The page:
Leica M Monochrom (Typ 246) gets higher-res CMOS sensor, new features aplenty


posted Monday, May 4, 2015 at 1:23 PM EDT


In mid-2012, Leica announced the M Monochrom, a full-frame rangefinder camera that, true to its name, was based around a monochromatic image sensor. Now, it follows up with the Leica M Monochrom (Typ 246), which sports a brand-new body and reworked internals.

Inside, the Leica M Monochrom (Typ 246) features a brand-new 24 megapixel CMOS image sensor in place of the earlier 18 megapixel CCD chip. The change from CCD technology to CMOS brings some pretty significant advantages: Despite its one-third higher pixel count, burst capture performance has increased by 50% to three frames per second, and the new camera offers both live view and movie capture capabilities. Helping you take advantage of the live view function, the LCD monitor is now both larger and higher-resolution than before, too, with a three-inch diagonal and a 921,600 dot count.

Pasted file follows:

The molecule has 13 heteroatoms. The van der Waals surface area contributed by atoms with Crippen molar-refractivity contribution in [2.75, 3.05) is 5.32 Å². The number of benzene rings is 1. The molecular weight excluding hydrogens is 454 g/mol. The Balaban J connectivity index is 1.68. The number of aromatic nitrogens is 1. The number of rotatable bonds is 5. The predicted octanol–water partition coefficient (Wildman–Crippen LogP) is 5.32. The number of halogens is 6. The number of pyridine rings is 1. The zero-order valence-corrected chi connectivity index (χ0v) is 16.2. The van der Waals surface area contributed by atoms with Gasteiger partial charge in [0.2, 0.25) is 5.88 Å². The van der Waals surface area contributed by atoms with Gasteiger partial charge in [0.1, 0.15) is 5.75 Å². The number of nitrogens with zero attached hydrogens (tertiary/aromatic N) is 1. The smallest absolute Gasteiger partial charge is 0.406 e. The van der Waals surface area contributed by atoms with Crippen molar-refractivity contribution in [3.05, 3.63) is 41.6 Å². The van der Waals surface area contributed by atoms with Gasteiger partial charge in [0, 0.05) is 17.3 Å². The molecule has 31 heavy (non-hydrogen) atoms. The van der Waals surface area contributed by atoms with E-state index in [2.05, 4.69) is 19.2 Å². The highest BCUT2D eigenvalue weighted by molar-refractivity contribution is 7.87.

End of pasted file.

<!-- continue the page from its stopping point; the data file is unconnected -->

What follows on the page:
And the changes don't stop there. While this is still a camera aimed at photographers who like manual control, you can now opt for multi or spot metering in live view mode, not just center-weighted metering as in the earlier camera. And although you'll still be focusing manually, focus peaking is now possible, as well. Sensitivity tops out at ISO 25,000 equivalent, up from ISO 10,000 equivalent in the original M Monochrom. 

Available from May 7th, 2015, the Leica M Monochrom (Typ 246) is priced at US$7,450 body-only. You'll find much more information in our Leica M Monochrom (Typ 246) preview!